Even at this early stage, elderly people were the target audience. The researchers took the machine to care homes, and Šabanović was startled to see the effect. “People would suddenly light up, start talking to it, tell you stories about their life,” she says. Shibata’s studies, then and later, showed that the cuddly seal improved quality of life; it got people to interact more, reduced stress, and eased depression.

So Šabanović joined the emerging field of human-robot interaction. Her experiments since have explored how we project our “techno-scientific imaginaries”—our cultural baggage, fears, and fantasies—onto these hunks of metal and plastic. Sort of like if Isaac Asimov became an experimental psychologist.

In one early study, she brought Paro into a nursing home to study how the device turned wallflowers into butterflies. Most residents would ignore the seal pup until other people showed up—then it would become an icebreaker or a social lure. They’d gather to touch it. They’d comment on its sounds and movements, laughing. The robot, she saw, seemed to open a door to other people.

Starting in the 2010s, with new machines like Haru and the android Nao, which had more features and data-collecting capacity, she has explored ways to bring more kinds of people into the creative process. Since then, Šabanović has cowritten a textbook on human-robot interactions and examined dynamics among children, robots, and groups of people. During my visit, Šabanović’s group was preparing to bring QT out to meet the public for the first time at the annual conference of the Dementia Action Alliance in Indianapolis. Unlike most meetings about brain diseases, this one has no sessions about new drugs and no pharma-funded cocktail hours. Also unlike other conferences, it includes a lot of people who have dementia. Its purpose is to foster community and share knowledge, but as I’d learn, it’s also a coalition of people who are fed up with shame and stigma and are starting to insist on something better. I was about to meet people who not only could bear the diagnosis with hope, but embrace it.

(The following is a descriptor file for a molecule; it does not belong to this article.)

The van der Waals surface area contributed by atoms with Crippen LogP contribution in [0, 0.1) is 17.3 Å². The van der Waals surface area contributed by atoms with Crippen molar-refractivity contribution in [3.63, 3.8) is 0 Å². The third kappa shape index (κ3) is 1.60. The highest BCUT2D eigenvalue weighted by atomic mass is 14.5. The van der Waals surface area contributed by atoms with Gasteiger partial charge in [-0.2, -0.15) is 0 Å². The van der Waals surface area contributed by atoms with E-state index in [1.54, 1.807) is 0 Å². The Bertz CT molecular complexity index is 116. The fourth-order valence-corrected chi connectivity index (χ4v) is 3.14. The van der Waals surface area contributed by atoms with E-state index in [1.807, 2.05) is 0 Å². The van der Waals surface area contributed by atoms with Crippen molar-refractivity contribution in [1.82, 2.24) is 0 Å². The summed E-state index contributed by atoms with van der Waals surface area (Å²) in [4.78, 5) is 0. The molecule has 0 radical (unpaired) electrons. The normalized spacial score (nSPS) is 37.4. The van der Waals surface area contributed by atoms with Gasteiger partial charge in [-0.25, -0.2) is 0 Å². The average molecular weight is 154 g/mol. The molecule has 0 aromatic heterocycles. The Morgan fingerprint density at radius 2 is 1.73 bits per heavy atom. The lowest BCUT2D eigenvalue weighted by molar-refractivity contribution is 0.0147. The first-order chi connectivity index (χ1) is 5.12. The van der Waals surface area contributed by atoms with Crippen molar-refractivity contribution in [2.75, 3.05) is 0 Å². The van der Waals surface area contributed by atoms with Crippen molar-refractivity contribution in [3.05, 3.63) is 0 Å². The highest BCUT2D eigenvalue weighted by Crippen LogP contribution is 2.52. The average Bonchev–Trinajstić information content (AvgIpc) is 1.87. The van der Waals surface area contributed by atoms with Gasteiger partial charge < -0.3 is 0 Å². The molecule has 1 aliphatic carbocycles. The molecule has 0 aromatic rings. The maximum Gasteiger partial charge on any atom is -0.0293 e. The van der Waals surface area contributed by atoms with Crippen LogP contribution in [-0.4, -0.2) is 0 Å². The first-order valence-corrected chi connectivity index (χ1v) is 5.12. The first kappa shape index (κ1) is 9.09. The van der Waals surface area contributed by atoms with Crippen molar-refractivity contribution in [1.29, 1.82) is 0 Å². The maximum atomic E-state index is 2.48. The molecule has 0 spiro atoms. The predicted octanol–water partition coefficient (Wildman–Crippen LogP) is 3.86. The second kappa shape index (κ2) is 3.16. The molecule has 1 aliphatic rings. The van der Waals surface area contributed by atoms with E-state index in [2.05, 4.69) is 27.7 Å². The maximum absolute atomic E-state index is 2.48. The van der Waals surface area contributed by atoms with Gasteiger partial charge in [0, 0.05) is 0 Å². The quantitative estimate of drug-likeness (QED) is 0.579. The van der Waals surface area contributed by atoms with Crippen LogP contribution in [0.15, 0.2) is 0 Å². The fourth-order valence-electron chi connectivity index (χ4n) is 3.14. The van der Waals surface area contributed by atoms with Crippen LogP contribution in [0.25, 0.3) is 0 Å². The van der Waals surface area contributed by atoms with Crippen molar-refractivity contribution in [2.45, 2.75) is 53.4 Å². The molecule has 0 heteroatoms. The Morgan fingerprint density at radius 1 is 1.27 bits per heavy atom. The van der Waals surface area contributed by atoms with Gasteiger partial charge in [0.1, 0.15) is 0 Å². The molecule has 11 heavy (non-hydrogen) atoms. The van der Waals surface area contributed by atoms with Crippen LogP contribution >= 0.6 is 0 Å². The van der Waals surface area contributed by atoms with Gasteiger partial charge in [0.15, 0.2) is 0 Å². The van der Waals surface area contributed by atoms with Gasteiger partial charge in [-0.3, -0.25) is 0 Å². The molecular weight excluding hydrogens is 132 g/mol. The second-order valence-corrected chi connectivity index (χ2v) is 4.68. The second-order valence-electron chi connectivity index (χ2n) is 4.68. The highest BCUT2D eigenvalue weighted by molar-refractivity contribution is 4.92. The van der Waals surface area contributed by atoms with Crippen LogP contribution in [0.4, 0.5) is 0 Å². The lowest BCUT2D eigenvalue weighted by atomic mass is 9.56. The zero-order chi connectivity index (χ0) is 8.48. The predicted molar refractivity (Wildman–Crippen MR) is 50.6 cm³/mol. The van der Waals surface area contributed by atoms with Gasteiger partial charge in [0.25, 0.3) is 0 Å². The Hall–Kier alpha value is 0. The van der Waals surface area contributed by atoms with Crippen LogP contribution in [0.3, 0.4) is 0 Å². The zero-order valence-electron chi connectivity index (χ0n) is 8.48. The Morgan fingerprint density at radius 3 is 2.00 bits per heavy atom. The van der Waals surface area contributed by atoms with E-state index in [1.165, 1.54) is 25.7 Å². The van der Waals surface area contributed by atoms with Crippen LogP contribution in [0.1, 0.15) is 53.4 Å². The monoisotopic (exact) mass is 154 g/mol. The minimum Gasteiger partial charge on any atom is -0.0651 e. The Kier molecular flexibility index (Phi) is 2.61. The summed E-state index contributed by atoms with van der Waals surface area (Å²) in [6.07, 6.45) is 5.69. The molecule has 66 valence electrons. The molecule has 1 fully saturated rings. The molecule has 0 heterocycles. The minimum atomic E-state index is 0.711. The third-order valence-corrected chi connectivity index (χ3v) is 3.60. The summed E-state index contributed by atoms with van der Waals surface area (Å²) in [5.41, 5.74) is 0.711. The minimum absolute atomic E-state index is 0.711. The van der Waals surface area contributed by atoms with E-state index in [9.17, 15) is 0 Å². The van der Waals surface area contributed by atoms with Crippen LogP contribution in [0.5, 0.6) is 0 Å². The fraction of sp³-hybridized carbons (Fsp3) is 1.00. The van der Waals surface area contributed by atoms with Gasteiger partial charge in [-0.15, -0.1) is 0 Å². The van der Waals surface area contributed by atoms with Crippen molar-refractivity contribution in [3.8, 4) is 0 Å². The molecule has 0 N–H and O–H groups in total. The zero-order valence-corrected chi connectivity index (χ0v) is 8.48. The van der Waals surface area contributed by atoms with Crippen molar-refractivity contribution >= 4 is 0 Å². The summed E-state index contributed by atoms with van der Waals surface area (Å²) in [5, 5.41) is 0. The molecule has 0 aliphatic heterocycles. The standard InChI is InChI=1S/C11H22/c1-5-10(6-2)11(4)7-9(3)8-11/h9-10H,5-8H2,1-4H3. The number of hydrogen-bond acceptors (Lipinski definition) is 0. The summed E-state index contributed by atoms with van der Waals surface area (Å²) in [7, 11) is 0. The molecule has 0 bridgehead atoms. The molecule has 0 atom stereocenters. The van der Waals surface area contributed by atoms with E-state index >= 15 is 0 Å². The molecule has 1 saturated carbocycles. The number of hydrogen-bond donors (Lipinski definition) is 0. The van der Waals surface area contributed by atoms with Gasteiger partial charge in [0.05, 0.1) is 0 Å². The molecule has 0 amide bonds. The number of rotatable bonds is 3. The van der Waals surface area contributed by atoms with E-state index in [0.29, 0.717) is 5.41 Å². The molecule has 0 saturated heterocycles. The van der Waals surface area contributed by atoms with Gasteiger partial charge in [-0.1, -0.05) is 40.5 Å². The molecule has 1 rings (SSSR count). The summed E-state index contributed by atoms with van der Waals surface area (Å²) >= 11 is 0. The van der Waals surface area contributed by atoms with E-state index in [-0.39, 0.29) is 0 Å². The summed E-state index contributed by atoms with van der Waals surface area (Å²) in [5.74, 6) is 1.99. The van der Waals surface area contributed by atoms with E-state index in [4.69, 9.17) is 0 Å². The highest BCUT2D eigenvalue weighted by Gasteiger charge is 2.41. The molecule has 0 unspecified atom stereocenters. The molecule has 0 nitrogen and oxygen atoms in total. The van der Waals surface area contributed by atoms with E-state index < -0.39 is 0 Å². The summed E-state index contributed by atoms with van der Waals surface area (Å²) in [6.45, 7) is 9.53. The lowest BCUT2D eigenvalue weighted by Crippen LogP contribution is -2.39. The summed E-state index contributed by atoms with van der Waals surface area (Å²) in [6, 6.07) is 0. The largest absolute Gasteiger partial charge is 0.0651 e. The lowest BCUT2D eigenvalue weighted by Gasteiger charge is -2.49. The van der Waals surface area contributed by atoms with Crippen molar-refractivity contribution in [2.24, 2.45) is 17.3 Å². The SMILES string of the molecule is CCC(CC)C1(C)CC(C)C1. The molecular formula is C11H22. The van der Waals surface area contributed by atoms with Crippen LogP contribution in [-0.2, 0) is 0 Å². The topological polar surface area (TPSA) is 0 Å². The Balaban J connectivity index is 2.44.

The Indianapolis Crowne Plaza hotel was built as a Gilded Age train station, and the conference exhibition hall is a former waiting area, its tiled hallways now echoing with the chatter of people filling the room. Most people drift by without pausing to inspect the robots perched on the table in front of Weslie Khoo, a postdoctoral researcher in computer vision who is in charge of the machines today. Then Diana Pagan makes a beeline for Paro, the little white seal. She strokes it as it flips its tail and slowly blinks its huge black eyes. She’s thoroughly charmed. It’s relatable, she says. “It’s more real to me. Whereas that thing,” gesturing at QT, “is … a machine.”

Her middle-aged son John-Richard Pagan is curious about QT. But he’s prone to hallucinations, he says, and would not want a talking robot in his home. “A voice coming out of the box would be disturbing,” he says. John-Richard has Lewy body dementia, which can cause confusion and problems with attention. He is also a self-proclaimed techie and a bit of an early adopter. Back in the day, he had a Commodore 64, an early mass-produced home computer. Now he’s part of a technology working group organized by the Dementia Action Alliance. He seems to be a robot kind of guy on paper, but in general, robots fail his tests. Most inventors don’t get it, he says. Anything for people with dementia has to be intuitive. You can’t assume someone’s around to explain how to use it. It has to be affordable, because many people with dementia are on fixed incomes. And it would need to be flexible and personalizable.